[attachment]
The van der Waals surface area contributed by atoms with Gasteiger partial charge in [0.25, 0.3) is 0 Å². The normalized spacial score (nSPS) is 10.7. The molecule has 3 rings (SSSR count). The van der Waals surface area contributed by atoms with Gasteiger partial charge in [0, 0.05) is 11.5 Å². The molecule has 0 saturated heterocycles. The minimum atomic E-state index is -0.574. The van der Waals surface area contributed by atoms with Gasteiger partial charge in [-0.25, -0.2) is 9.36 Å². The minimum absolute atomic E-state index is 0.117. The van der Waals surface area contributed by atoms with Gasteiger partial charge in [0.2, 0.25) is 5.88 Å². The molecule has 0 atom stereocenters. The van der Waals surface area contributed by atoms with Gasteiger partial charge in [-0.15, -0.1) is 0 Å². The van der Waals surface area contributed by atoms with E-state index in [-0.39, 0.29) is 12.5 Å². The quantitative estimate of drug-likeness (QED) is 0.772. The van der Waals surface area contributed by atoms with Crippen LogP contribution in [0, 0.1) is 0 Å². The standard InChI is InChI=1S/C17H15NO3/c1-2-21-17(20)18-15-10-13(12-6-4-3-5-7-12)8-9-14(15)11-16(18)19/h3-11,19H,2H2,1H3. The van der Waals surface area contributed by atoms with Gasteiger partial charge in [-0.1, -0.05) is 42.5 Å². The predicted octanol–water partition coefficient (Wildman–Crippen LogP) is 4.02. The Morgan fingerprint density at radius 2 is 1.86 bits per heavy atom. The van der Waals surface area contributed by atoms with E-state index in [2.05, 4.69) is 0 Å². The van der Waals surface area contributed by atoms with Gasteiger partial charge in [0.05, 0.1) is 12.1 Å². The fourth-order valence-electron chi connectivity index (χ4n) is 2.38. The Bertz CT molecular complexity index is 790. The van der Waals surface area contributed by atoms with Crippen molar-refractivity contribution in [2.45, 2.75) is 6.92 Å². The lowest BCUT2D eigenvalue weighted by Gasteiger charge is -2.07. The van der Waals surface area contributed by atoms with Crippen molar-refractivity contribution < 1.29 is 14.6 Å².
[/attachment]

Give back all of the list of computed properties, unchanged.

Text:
The van der Waals surface area contributed by atoms with Gasteiger partial charge in [0.25, 0.3) is 0 Å². The normalized spacial score (nSPS) is 10.7. The molecule has 3 rings (SSSR count). The van der Waals surface area contributed by atoms with Gasteiger partial charge in [0, 0.05) is 11.5 Å². The molecule has 0 saturated heterocycles. The minimum atomic E-state index is -0.574. The van der Waals surface area contributed by atoms with Gasteiger partial charge in [-0.25, -0.2) is 9.36 Å². The minimum absolute atomic E-state index is 0.117. The van der Waals surface area contributed by atoms with Gasteiger partial charge in [0.2, 0.25) is 5.88 Å². The molecule has 0 atom stereocenters. The van der Waals surface area contributed by atoms with Gasteiger partial charge in [-0.15, -0.1) is 0 Å². The van der Waals surface area contributed by atoms with E-state index in [-0.39, 0.29) is 12.5 Å². The quantitative estimate of drug-likeness (QED) is 0.772. The van der Waals surface area contributed by atoms with Crippen LogP contribution in [0, 0.1) is 0 Å². The standard InChI is InChI=1S/C17H15NO3/c1-2-21-17(20)18-15-10-13(12-6-4-3-5-7-12)8-9-14(15)11-16(18)19/h3-11,19H,2H2,1H3. The van der Waals surface area contributed by atoms with Gasteiger partial charge in [-0.1, -0.05) is 42.5 Å². The predicted octanol–water partition coefficient (Wildman–Crippen LogP) is 4.02. The Morgan fingerprint density at radius 2 is 1.86 bits per heavy atom. The van der Waals surface area contributed by atoms with E-state index in [2.05, 4.69) is 0 Å². The van der Waals surface area contributed by atoms with Gasteiger partial charge in [0.05, 0.1) is 12.1 Å². The fourth-order valence-electron chi connectivity index (χ4n) is 2.38. The Bertz CT molecular complexity index is 790. The van der Waals surface area contributed by atoms with Crippen molar-refractivity contribution in [2.45, 2.75) is 6.92 Å². The lowest BCUT2D eigenvalue weighted by Gasteiger charge is -2.07. The van der Waals surface area contributed by atoms with Crippen molar-refractivity contribution < 1.29 is 14.6 Å².